- Pete Davidson spoke out against author J.K. Rowling's problematic comments about transgender people on this week's episode of "Saturday Night Live."
- In June, the "Harry Potter" author released a self-published essay about her views on transgender people, which many said were transphobic.
- Davidson, who has numerous "Harry Potter" tattoos and is a self-identified fan of the series, said he was "very disappointed" to learn Rowling's stance.
- On "SNL," the comedian said he "didn't know that J.K. Rowling was going to go all Mel Gibson" when he got his tattoos.
- Visit Insider's homepage for more stories.
Pete Davidson may have several "Harry Potter"-themed tattoos, but that doesn't mean he supports J.K. Rowling, the series' author, who's been criticized in recent months for her stance on transgender people.
On "Weekend Update," a popular recurring segment on NBC's "Saturday Night Live," the 26-year-old comedian responded to Rowling's comments, saying he was "very disappointed."
"I long for a few young years ago when the worst things she did were those 'Fantastic Beasts' movies. No discrimination there, they harmed us all equally," he told fellow "SNL" castmember Colin Jost.
Davidson noted that he, like many other "Harry Potter'' fans, has six tattoos inspired by the fantasy series — from ink depicting the sorting hat to a golden snitch. He added, however, that he "didn't know that J.K. Rowling was going to go all Mel Gibson" when he got the tattoos, referencing the controversial actor who got into hot water a decade ago for his racist remarks.
"I have a 'Game of Thrones' tattoo and now I'm terrified [author] George R.R. Martin is going to be like, 'Hey, if you enjoyed what I had to say about dragons and dire wolves, wait till you hear what I think about Puerto Ricans!'" Davidson quipped. "It's crazy times we live in! It's not fair."
And the self-identified "Harry Potter" fan didn't stop there.
"She creates a seven-book fantasy series about all types of mythical creatures living in harmony with wizards and elves and the one thing she can't wrap her head around is Laverne Cox?" he joked. "She's a national treasure."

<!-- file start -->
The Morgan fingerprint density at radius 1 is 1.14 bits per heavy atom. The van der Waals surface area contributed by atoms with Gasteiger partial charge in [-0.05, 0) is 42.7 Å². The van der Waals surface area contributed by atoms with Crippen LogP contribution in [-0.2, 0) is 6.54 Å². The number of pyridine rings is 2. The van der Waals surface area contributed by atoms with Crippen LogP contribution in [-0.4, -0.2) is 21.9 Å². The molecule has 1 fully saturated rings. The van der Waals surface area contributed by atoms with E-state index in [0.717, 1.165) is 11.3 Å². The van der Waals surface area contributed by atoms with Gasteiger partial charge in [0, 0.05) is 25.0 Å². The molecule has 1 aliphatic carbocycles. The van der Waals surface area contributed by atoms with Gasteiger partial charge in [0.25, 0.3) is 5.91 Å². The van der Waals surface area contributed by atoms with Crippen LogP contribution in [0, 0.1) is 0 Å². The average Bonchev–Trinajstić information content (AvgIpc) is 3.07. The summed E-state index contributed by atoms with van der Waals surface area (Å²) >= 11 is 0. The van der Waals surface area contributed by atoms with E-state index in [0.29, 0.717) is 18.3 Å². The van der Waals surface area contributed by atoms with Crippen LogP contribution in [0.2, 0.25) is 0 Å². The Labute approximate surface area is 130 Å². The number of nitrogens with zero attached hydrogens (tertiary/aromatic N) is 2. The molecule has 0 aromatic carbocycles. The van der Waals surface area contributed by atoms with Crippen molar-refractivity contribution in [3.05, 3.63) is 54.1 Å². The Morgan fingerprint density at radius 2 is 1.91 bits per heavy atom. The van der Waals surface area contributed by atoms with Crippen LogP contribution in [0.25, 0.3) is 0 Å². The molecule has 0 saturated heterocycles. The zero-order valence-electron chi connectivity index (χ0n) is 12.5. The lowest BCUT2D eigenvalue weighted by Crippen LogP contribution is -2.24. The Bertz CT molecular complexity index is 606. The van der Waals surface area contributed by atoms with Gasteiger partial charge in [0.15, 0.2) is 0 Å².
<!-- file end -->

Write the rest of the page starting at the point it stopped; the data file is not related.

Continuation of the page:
Back In June, Rowling penned an essay, which featured a since-debunked claim that an "explosion" of young women are de-transitioning.
The essay came after the British author took to Twitter to suggest that women were the only ones who can menstruate. The trans community swiftly held Rowling accountable, noting that trans men can menstruate too along with those who are gender non-conforming and non-binary. Many people considered her repeated comments to be transphobic and have since grappled with how they feel about being "Harry Potter" fans, including the stars of the films, such as Danielle Radcliffe.
In past years, Davidson has spoken about being a fan of "Harry Potter" from the time he was a young boy.
"I read all the books," he told Rolling Stone in 2016, adding that he was "very excited" after seeing the first movie.
And Davidson said the movies still hold up.
"You can watch it and it's not corny. And you can still watch it now and it's not corny," he said then. "There's great characters. And it's not like, a lamea– love story that they try to put into everything. Like, Harry doesn't get p—- like, once. It's great."
The next year, Davidson admitted he'd been questioning getting "Harry Potter" tattoos.
"At the time, it seemed like a really good idea, but what if one of the people in the cast is like a sex offender later on?" he asked during an episode of "Late Night With Seth Meyers." "That's a huge cast, so like, if someone comes out as a sex offender, I'm screwed."
While he was dating Ariana Grande in 2018, the duo dressed up in Hogwartz uniforms, proving that he was still a fan of the popular series.
However, after the comedian admitted that he had stopped reading the series after "Harry Potter and the Prisoner of Azkaban," fans questioned if Davidson was ever truly a fan.
Source: Read Full Article